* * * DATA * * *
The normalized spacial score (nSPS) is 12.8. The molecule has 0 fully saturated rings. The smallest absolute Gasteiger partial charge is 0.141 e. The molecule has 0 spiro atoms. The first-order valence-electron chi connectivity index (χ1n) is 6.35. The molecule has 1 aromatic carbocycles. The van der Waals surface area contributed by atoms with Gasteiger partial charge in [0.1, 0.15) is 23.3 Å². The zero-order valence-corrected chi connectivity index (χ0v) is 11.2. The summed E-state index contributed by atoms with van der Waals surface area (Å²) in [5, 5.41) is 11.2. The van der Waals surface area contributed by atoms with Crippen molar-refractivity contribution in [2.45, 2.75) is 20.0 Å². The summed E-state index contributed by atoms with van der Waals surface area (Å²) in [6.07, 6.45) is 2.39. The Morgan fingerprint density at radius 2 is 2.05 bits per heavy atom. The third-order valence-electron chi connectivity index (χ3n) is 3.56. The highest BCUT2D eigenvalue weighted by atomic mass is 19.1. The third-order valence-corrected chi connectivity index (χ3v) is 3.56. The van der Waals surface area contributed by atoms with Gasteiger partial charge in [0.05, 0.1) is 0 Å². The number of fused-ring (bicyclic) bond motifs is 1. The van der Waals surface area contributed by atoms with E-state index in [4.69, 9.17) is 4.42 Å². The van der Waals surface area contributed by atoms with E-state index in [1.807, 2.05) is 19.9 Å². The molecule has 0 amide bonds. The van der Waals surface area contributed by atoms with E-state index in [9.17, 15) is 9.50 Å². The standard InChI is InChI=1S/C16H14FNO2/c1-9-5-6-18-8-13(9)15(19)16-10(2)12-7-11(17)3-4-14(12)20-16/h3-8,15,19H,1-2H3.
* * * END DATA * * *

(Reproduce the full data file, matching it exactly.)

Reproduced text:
The normalized spacial score (nSPS) is 12.8. The molecule has 0 fully saturated rings. The smallest absolute Gasteiger partial charge is 0.141 e. The molecule has 0 spiro atoms. The first-order valence-electron chi connectivity index (χ1n) is 6.35. The molecule has 1 aromatic carbocycles. The van der Waals surface area contributed by atoms with Gasteiger partial charge in [0.1, 0.15) is 23.3 Å². The zero-order valence-corrected chi connectivity index (χ0v) is 11.2. The summed E-state index contributed by atoms with van der Waals surface area (Å²) in [5, 5.41) is 11.2. The van der Waals surface area contributed by atoms with Crippen molar-refractivity contribution in [2.45, 2.75) is 20.0 Å². The summed E-state index contributed by atoms with van der Waals surface area (Å²) in [6.07, 6.45) is 2.39. The Morgan fingerprint density at radius 2 is 2.05 bits per heavy atom. The third-order valence-electron chi connectivity index (χ3n) is 3.56. The highest BCUT2D eigenvalue weighted by atomic mass is 19.1. The third-order valence-corrected chi connectivity index (χ3v) is 3.56. The van der Waals surface area contributed by atoms with Gasteiger partial charge in [0.05, 0.1) is 0 Å². The number of fused-ring (bicyclic) bond motifs is 1. The van der Waals surface area contributed by atoms with E-state index in [4.69, 9.17) is 4.42 Å². The van der Waals surface area contributed by atoms with E-state index in [1.807, 2.05) is 19.9 Å². The molecule has 0 amide bonds. The van der Waals surface area contributed by atoms with E-state index in [9.17, 15) is 9.50 Å². The standard InChI is InChI=1S/C16H14FNO2/c1-9-5-6-18-8-13(9)15(19)16-10(2)12-7-11(17)3-4-14(12)20-16/h3-8,15,19H,1-2H3.